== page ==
Londoners in massive outpouring of grief on South Bank site of Garden Bridge as Trust announces end of project
This morning, [14 August 2017] saw the final collapse of the ill-fated London Garden Bridge project, as the Garden Bridge Trust announced the voluntary winding up of its attempt to build the bridge. By the time it does wind up the Trust and the Government between them will have spent almost £50 million of public money on the brain child of actor Joanna Lumley and designer Thomas Heatherwick. Money spent to the benefit of nobody, except the contractors who have already been paid in a series of contracts where costs were front loaded, allegedly to make the project more difficult to cancel. However, if trust is to be restored in both the planning process and in the accountability of senior elected officials and trustees of charitable projects, this cannot be the end of the story of the project to span the Thames with a privatised corporate space masquerading as a public footpath. Given the similarities of the collapse of the Garden Brodge project to the collapse of “Kids Company” in 2015, another high profile charity which was championed by senior politicians from the Cameron Government and its circle of friends among the great and the good of West London, there will be pressure on London Mayor Sadiq Khan to press for further formal inquiries into how the Government came to stand four square behind such a questionable project, letting the public take all the risk by allowing the Treasury in Whitehall and the Mayors office to stuff Thomas Heatherwick’s copper planters with public cash.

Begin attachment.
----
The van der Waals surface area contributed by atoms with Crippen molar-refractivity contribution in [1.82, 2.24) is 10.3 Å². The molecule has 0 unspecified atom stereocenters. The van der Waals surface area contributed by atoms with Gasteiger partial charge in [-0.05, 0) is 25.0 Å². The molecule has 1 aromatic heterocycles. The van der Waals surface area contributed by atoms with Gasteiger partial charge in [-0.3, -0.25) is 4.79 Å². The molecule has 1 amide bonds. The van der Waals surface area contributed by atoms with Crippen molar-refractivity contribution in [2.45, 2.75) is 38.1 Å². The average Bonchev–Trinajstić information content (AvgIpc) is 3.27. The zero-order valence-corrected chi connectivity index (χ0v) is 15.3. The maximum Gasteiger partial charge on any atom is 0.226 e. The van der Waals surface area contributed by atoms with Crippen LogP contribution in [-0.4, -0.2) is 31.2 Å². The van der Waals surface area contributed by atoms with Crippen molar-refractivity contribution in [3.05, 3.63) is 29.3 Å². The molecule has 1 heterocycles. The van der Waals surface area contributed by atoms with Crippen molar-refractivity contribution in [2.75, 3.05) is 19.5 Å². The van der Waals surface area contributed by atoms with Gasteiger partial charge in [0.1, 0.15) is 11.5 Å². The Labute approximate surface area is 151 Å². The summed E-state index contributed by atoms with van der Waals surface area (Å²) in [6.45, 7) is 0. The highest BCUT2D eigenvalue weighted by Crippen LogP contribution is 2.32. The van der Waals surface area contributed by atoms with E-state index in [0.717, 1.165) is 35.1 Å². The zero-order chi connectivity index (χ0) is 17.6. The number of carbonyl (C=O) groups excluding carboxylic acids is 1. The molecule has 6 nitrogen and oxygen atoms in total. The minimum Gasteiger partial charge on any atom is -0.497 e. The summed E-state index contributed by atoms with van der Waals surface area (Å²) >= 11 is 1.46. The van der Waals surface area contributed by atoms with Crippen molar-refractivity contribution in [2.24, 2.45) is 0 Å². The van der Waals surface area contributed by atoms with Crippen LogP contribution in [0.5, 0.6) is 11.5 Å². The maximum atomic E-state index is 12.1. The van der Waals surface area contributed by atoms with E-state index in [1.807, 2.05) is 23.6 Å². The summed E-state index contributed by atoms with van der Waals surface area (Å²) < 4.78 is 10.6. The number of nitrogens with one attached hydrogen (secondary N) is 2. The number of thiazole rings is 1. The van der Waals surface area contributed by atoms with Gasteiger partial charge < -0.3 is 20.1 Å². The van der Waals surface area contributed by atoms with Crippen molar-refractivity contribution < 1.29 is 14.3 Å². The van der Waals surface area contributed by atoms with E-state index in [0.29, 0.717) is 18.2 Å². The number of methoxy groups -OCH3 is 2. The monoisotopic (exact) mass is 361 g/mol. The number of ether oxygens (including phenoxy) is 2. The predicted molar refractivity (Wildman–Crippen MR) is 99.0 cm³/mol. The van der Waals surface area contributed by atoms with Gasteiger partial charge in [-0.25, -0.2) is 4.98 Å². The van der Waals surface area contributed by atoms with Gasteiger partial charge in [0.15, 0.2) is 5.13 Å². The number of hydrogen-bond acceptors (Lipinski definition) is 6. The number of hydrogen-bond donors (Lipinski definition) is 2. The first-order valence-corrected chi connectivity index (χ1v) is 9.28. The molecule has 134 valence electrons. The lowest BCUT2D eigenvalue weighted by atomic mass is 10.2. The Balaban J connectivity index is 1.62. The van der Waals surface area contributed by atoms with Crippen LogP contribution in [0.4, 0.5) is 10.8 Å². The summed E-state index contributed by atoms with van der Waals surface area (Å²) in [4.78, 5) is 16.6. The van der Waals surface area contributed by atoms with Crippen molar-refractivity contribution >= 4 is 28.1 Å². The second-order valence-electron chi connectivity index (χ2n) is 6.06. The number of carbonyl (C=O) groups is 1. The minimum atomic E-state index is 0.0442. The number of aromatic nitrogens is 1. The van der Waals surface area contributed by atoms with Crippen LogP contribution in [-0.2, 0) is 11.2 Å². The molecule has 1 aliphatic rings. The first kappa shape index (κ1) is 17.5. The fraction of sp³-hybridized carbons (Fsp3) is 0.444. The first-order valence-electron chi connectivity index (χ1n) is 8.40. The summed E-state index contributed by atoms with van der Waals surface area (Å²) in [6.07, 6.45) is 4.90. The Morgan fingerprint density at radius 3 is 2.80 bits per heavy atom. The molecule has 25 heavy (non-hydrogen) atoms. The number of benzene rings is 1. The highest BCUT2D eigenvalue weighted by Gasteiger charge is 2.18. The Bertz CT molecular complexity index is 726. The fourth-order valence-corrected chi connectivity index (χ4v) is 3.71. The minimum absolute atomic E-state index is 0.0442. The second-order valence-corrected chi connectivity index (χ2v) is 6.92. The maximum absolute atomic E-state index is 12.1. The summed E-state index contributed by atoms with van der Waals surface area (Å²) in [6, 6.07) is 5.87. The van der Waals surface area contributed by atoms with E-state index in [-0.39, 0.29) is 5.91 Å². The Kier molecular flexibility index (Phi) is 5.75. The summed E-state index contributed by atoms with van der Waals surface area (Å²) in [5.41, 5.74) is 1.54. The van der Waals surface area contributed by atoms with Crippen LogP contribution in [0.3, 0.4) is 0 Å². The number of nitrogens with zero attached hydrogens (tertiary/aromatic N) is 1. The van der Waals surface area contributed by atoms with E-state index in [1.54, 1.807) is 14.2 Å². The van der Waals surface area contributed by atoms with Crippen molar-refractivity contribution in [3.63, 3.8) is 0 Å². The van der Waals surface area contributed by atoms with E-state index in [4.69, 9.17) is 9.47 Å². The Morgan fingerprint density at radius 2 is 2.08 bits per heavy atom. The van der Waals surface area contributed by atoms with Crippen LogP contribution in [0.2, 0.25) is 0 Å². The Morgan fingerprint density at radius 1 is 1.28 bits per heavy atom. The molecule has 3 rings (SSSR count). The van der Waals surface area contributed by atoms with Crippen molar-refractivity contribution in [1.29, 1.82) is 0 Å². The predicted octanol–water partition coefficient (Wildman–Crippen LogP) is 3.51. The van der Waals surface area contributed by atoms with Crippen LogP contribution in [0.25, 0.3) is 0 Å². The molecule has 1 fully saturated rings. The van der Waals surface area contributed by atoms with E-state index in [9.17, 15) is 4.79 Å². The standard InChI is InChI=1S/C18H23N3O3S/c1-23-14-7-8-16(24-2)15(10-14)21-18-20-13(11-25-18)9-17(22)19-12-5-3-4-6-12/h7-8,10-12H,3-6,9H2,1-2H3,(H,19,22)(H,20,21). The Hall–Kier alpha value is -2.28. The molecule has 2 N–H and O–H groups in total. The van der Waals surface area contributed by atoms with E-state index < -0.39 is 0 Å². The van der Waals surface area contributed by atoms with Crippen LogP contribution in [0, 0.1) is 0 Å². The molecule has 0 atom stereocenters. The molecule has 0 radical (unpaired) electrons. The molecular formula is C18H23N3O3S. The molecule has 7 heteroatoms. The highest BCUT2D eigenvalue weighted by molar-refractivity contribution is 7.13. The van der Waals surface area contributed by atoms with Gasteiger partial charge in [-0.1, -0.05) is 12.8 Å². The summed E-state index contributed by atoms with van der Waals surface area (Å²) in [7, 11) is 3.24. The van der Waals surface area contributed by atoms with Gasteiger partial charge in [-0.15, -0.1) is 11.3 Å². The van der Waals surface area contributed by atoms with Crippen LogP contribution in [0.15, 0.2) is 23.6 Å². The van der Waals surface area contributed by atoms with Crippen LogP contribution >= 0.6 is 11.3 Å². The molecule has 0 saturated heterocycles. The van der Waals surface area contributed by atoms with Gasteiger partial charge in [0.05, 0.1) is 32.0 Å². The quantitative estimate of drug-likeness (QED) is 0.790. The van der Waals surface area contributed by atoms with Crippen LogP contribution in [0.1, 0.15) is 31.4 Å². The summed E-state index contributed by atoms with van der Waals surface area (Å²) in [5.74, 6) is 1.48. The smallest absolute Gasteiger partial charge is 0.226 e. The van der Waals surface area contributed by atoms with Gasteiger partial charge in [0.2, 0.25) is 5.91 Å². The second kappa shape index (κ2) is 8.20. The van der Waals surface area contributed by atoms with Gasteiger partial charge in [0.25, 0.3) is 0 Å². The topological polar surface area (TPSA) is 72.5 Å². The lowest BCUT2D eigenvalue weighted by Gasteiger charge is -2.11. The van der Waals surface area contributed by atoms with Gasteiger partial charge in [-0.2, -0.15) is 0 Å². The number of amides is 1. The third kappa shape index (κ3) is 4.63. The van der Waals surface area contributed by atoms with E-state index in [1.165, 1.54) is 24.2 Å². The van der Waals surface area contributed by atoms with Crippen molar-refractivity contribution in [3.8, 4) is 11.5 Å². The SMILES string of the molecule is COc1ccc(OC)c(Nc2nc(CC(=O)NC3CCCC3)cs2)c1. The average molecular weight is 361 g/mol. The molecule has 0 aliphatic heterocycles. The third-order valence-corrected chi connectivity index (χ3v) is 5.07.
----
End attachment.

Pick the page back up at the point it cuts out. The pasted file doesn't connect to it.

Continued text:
True to form the press release from the Garden Bridge Trust announcing the formal ending of the project blamed other people for today’s debacle, principally current London Mayor Sadiq Khan.
Writing to the Mayor to inform him of the decision to wind up the project and Trust itself Lord Mervyn Davies, the Chair of the Garden Bridge Trust, stated,
“It is with great regret that Trustees have concluded that without Mayoral support the project cannot be delivered. We are incredibly sad that we have not been able to make the dream of the Garden Bridge a reality and that the Mayor does not feel able to continue with the support he initially gave us. We had made great progress obtaining planning permission, satisfying most of our planning conditions and we had raised £70m of private money towards the project.”
Nowhere in the press release is there any acknowledgement that, according to current information, virtually all the money spent so far on the project came from the public purse. The £70 million of private money described by Lord Davies in the letter was hypothetical and also fell short by tens of millions of what was actually required to complete construction of Thomas Heatherwick’s design, let alone to run the project at an estimated cost of at least £3 million per year.
The letter from Lord Davies also contained this expression of disappointment.
“The Garden Bridge would have been a unique place; a beautiful new green space in the heart of London, free to use and open to all, showcasing the best of British talent and innovation. It is all the more disappointing because the Trust was set up at the request of TfL, the organisation headed up by the Mayor, to deliver the project. It is a sad day for London because it is sending out a message to the world that we can no longer deliver such exciting projects.”
Critics of the project will have noted crocodiles bursting into tears across London on reading Lord Davies’ comment, pointing out that the smell rising from the Garden Bridge project has been long apparent to anyone who was not Boris Johnson, Boris Johnson’s childhood babysitter Joanna Lumley, Boris Johnson’s favorite designer and stylist Thomas Heatherwick and Boris Johnson’s University and Conservative Party chum, George Osborne. The four people who more than any others gave the project what impetus it had.